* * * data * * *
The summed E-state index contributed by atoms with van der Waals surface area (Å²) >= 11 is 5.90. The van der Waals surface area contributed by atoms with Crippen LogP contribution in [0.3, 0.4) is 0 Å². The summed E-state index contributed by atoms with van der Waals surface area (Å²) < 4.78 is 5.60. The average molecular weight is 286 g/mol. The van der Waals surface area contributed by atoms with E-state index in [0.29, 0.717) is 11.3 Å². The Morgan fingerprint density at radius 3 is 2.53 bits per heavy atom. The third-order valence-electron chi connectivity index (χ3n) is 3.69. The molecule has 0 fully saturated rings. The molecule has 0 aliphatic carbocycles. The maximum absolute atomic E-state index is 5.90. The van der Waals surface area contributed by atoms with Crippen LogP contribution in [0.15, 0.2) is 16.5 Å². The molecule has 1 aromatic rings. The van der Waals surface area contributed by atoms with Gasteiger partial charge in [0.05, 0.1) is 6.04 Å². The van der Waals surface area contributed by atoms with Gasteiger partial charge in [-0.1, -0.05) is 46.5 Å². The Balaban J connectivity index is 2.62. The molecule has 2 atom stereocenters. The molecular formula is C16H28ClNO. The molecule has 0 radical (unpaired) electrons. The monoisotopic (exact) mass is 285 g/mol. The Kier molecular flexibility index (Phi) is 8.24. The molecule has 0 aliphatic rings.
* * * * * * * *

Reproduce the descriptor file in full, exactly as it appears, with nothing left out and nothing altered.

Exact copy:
The summed E-state index contributed by atoms with van der Waals surface area (Å²) >= 11 is 5.90. The van der Waals surface area contributed by atoms with Crippen LogP contribution in [0.3, 0.4) is 0 Å². The summed E-state index contributed by atoms with van der Waals surface area (Å²) < 4.78 is 5.60. The average molecular weight is 286 g/mol. The van der Waals surface area contributed by atoms with E-state index in [0.29, 0.717) is 11.3 Å². The Morgan fingerprint density at radius 3 is 2.53 bits per heavy atom. The third-order valence-electron chi connectivity index (χ3n) is 3.69. The molecule has 0 fully saturated rings. The molecule has 0 aliphatic carbocycles. The maximum absolute atomic E-state index is 5.90. The van der Waals surface area contributed by atoms with Crippen LogP contribution in [0.15, 0.2) is 16.5 Å². The molecule has 1 aromatic rings. The van der Waals surface area contributed by atoms with Gasteiger partial charge in [0.05, 0.1) is 6.04 Å². The van der Waals surface area contributed by atoms with Gasteiger partial charge in [-0.1, -0.05) is 46.5 Å². The Balaban J connectivity index is 2.62. The molecule has 2 atom stereocenters. The molecular formula is C16H28ClNO. The molecule has 0 radical (unpaired) electrons. The monoisotopic (exact) mass is 285 g/mol. The Kier molecular flexibility index (Phi) is 8.24. The molecule has 0 aliphatic rings.